Vienna, Austria-based company UpNano, which is commercializing an ultrafast, nano and microscale 3D printing system called the NanoOne, has added even more laser power to its solution. Combine that with “smart” algorithms for laser scanning, an optimized optical pathway, and patented adaptive resolution technology, and UpNano is now able to achieve faster, more precise 3D printing at an even higher resolution than before.
The NanoOne is based on multiphoton lithography, and uses a technique called two-photon polymerization (2PP or TPP, depending on who you ask) that can achieve extremely precise 3D prints at submicron resolution.
“Parts with nano- and microscale resolution can now be printed across 12 orders of magnitude—within times never achieved previously,” UpNano explained in a statement. “This has been accomplished by UpNano, a spin-out of the TU Wien, which developed a high-end two-photon polymerization (2PP) 3-D-printing system that can produce polymeric parts with a volume ranging from 100 to 1012 cubic micrometers. At the same time the printer allows for a nano- and microscale resolution.”
UpNano says that 2PP 3D printing was only able to be “optimized for a very limited range of scale,” which wasn’t very helpful in terms of industry and R&D applications, and the length of time it took to fabricate parts in the centimeter range, or meso-scale, was too long to make it an option for quantitative industry production. But they say that the NanoOne is changing all this, claiming that, in just minutes, the system is able to print extremely precise parts with nano and micrometer resolution, ranging in size from centi-, milli-, and micrometers.
Peter Gruber, the head of technology and co-founder of UpNano, said, “We developed and patented an innovative adaptive resolution technology for our 3-D printing system. Together with an optimized optical path and smart algorithms, we can utilize the full laser power up to 1 Watt, which is several times more than in comparable systems.”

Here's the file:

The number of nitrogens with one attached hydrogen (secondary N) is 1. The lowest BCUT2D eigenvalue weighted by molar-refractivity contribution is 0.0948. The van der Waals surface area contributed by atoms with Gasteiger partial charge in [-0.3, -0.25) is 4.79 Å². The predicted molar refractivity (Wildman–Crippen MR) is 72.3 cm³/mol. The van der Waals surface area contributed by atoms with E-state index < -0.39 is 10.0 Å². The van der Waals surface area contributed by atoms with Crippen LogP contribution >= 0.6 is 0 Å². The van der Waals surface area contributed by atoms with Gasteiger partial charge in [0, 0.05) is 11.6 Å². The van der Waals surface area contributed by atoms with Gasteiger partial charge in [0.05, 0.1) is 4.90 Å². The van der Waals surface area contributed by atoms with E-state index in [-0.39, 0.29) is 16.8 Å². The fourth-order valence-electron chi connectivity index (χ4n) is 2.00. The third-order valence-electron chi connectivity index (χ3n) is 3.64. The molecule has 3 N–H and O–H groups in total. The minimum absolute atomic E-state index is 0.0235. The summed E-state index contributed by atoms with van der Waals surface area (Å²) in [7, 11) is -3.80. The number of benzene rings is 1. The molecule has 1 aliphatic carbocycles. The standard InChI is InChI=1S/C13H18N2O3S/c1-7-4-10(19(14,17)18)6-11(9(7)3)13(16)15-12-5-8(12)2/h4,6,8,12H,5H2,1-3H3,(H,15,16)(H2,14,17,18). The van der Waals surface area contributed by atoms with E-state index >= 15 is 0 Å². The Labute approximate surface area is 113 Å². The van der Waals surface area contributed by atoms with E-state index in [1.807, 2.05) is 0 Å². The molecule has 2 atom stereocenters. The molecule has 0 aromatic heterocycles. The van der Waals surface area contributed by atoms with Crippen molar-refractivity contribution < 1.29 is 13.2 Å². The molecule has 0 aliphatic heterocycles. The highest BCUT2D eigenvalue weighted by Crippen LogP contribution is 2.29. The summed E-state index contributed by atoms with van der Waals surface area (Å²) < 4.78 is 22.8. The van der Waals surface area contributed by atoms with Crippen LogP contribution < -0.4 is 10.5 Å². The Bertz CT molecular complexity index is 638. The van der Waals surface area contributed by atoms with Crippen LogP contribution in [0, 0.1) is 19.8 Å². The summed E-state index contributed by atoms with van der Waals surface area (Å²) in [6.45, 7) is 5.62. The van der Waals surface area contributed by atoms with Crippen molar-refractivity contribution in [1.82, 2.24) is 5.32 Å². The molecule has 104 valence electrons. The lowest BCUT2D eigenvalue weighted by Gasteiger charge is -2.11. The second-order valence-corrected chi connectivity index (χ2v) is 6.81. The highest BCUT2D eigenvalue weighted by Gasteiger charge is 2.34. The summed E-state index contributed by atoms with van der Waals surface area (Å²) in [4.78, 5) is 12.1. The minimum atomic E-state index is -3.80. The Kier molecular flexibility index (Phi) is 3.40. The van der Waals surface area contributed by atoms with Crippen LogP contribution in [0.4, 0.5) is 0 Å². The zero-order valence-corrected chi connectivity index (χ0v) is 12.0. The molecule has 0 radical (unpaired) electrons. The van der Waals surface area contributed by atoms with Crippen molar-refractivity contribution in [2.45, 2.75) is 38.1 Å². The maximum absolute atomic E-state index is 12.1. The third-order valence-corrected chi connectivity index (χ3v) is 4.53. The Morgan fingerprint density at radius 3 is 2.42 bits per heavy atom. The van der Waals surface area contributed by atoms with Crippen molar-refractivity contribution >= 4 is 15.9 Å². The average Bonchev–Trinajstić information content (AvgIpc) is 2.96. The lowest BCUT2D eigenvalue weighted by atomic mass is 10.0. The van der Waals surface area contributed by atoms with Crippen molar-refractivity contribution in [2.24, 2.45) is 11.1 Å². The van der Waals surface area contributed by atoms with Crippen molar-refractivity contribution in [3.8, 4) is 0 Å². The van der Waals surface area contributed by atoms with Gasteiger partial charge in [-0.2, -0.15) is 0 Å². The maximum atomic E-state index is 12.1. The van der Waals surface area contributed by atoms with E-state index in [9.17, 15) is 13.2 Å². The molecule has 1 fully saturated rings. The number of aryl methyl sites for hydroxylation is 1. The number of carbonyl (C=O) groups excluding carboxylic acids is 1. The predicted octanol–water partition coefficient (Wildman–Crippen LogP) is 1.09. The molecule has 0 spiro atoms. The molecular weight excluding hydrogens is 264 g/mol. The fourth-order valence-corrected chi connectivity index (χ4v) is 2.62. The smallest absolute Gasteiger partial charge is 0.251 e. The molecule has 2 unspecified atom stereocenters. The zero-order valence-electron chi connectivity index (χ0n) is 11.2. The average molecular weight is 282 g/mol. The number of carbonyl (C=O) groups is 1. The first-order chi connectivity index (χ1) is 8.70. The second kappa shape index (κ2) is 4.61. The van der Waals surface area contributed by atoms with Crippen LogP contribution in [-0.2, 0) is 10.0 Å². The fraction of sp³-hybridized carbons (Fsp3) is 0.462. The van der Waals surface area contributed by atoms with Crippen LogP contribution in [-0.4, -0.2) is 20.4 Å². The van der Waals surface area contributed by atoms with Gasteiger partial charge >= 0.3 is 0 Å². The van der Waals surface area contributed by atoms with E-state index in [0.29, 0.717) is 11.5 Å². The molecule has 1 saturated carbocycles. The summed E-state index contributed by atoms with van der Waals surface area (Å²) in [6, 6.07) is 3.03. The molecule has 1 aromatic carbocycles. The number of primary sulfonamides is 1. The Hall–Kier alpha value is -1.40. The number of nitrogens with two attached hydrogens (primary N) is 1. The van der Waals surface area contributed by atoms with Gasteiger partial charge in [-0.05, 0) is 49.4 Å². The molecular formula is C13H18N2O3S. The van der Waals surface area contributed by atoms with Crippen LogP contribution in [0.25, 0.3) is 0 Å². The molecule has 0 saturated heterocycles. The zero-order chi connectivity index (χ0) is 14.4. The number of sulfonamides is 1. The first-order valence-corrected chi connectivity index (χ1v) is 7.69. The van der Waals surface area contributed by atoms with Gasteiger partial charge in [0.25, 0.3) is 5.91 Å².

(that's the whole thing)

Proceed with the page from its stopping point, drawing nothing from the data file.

The company isn’t just all talk and no action, either: they recently demonstrated the power of the NanoOne by 3D printing four tiny Eiffel Tower models in a range of sizes, from 200 micrometers to four centimeters, within 30 minutes to nine hours.
“The benefit of this innovation is most notable in the meso-range,” stated UpNano’s CEO Bernhard Küenburg. “The NanoOne system offers significant faster production times than other systems. Add our patented adaptive resolution technology to this and you end up with a capability to print centimeter large objects with a micrometer resolution in short production cycles.”
When you use a printer with a weaker laser, throughput is more restricted. In the NanoOne’s proprietary adaptive resolution mode, the printer’s powerful laser packs enough of a punch to achieve high-speed 3D printing. This increased speed is helped by its specific optical pathways, as well as its smart laser scanning algorithms, making it possible to make the laser spot wider up to a factor of ten, with, UpNano noted, “the specifications of the printed specimen.” Additionally, by changing objectives, which vary from 4x to 100x magnification, parts in the micro-range can be rapidly printed with nanometer scale resolution.
Because the ultra-high resolution NanoOne is so versatile, it’s got plenty of people from different applications interested. For instance, it could be put to good use in the medical field by 3D printing microneedles, which require defined features, like the cannula or reservoir, and tight tolerances. Another possible application for UpNano’s technology is functional micro-mechanic parts, such as a functional, 6 mm spring the company printed in less than six minutes, or two-component parts, printed in just one job, that include moveable elements.
A final example of an application for the size and ranges that the NanoOne system is capable of rapidly printing are filters.
Küenburg stated, “Such filters have exactly defined pore sizes for 100 percent of all pores.”
Measured at several square centimers, these filters have pores sized in the lower single digits of the micrometer-range…vitally important for quality filter and separation results.
(Source: Phys.org / Images: UpNano)
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